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Op-Ed: New Brave browser pays you to watch new safe ads

By Paul Wallis     Apr 3, 2016 in Internet
Sydney - Brendan Eich, the co-founder of Mozilla, has invented a new browser which is a lot nicer to online users, safer, and may even solve the Adblock problem for advertisers. He may also have saved Internet advertising from itself.
The Brave browser is based on a new approach, as explained by PC World:
First announced in January, Brave is a web browser for Windows, Mac, Linux, iOS, and Android that has ad blocking built in. But instead of eliminating ads entirely, Brave wants to replace them with speedier, non-intrusive ads from its own network. Users who agree to see these ads will then get paid in bitcoin.
Yes, it’s a good idea.
Brave could restore significant levels of commercial sanity and productivity to online advertising. The big issue is the degree to which online ads have antagonized the viewing public.
A few of the problems:
1. Ad blocking is now almost compulsory because intrusive, noisy ads are everywhere. It’s like Buzzfeed as created by a deaf lunatic who doesn’t believe other people actually exist.
2. Ad targeting is appalling. I did a check of the ads I see regularly, and I came up with a figure under 5 percent for even basic relevance to me. YouTube is one of the worst offenders, with few if any options, and no real choices.
3. Ad values are equally messy, largely because of the totally incorrect idea that users want to get blasted with recipes and other useless, unavoidable instant play features the second they hit a page.
4. Ad blocking decreases revenues and devalues Pay Per Click advertising.
5. Google has been stunningly unresponsive to the literal screams of outrage from users. Ad Choices could easily be upgraded to a much more valuable, instant fix asset for users. (You’d also think they’d at least recognize how this anti-ad revolution could neuter their core business.)
6. The result the above is that people now block ads as standard procedure. That helps nobody doing business online. It’s an own goal of colossal proportions.
I’m in the advertising industry. I do a lot of SEO work and web content in Australia and the U.S. Just about anyone in the industry could tell you that online advertising and “market efficiency” are barely on speaking terms.Given the hideously inefficient methods of delivery of scattergun advertising to people who don’t want (or need) to see it, the current train wreck was inevitable.
Ad blocking is literally self-defence for users. Online ads are to the Internet what ice is to society — an unnecessary, useless, overly aggressive, waste of time and money.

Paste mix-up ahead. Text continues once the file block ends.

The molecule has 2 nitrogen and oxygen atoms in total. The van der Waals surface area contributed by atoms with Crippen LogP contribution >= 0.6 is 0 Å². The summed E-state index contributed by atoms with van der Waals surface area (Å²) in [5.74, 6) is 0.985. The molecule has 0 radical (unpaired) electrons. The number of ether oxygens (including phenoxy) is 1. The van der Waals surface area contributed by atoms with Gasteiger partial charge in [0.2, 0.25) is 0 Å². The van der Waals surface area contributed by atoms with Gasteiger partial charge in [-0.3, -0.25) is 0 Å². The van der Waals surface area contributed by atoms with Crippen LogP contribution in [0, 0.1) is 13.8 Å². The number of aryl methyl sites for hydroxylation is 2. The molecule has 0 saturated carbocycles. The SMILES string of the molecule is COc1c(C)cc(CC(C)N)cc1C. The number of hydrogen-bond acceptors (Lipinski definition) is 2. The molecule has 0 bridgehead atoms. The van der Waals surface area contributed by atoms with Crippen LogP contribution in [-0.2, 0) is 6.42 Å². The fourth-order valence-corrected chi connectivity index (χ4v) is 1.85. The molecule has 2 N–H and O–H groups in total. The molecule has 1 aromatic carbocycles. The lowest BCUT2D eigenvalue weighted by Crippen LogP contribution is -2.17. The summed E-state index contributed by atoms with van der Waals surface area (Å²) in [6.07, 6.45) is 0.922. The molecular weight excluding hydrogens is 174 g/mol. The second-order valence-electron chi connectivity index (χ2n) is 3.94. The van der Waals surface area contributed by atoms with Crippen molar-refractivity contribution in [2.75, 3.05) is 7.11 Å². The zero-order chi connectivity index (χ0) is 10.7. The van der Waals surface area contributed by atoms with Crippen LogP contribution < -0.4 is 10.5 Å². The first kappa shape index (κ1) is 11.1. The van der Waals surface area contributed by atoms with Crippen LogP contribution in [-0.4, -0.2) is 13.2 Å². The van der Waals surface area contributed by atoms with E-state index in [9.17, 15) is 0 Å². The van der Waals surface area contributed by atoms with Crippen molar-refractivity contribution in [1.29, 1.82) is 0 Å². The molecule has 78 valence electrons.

How many times have you been on a new page, to be confronted with a tide of pop-ups, video players, and other utterly irrelevant flotsam? Do you really want to buy a new SUV, right now? Does some uninvited loudmouth online attract or repel?
Yes, you should know better.
There aren’t too many credible excuses for this mess. Every pro in the industry does know better:
1. It’s been well known in advertising since at least the 1960s that people instantly discard 99 percent of the advertising they see, within a few seconds at most. Current levels of advertising genius subject users to 30 second of largely useless information. Wanna get people off your site ASAP? This is how.
2. A basic principle of marketing is positioning — you put the products where the target market will see them, because that’s where the buyers are. You do not put ads anywhere and everywhere because they won’t sell a damn thing. This current sewer overflow of crap is the exact opposite.
3. A business principle of both advertising and marketing, strangely enough, is that you don’t waste billions on ineffective advertising and marketing. This mindless saturation of useless advertising is incredibly expensive.
Paying users, however nominally, for their time, is also a kind of market research. How many users will actually watch a given ad, with a reward built in? It’s an interesting question.
Eich has created a new option which does deserve serious consideration by the industry. This could be tweaked to provide useful SEO/SEM data, and valuable material for site owners.
The bottom line here is that either the ads work, or the revenue models collapse. The idea here is to steer the advertising equivalent of the Titanic away from a vast field of icebergs, not just one.
Users are making a critical point. You can’t spend 20 years making fizzy statements about “user experience” and ignore this very clear level of high disapproval and disengagement — particularly when you’ve spent the last 10 years talking about user engagement, and particularly on social media.
It’d be a nice change, also, for the Masters of the Babbleverse to stop looking down on users and discounting core business values on the theory that they somehow know more than balance sheets and hard dollar value stats.
This is business, clowns. Check out Brave, see the options, and adapt or die.
This opinion article was written by an independent writer. The opinions and views expressed herein are those of the author and are not necessarily intended to reflect those of
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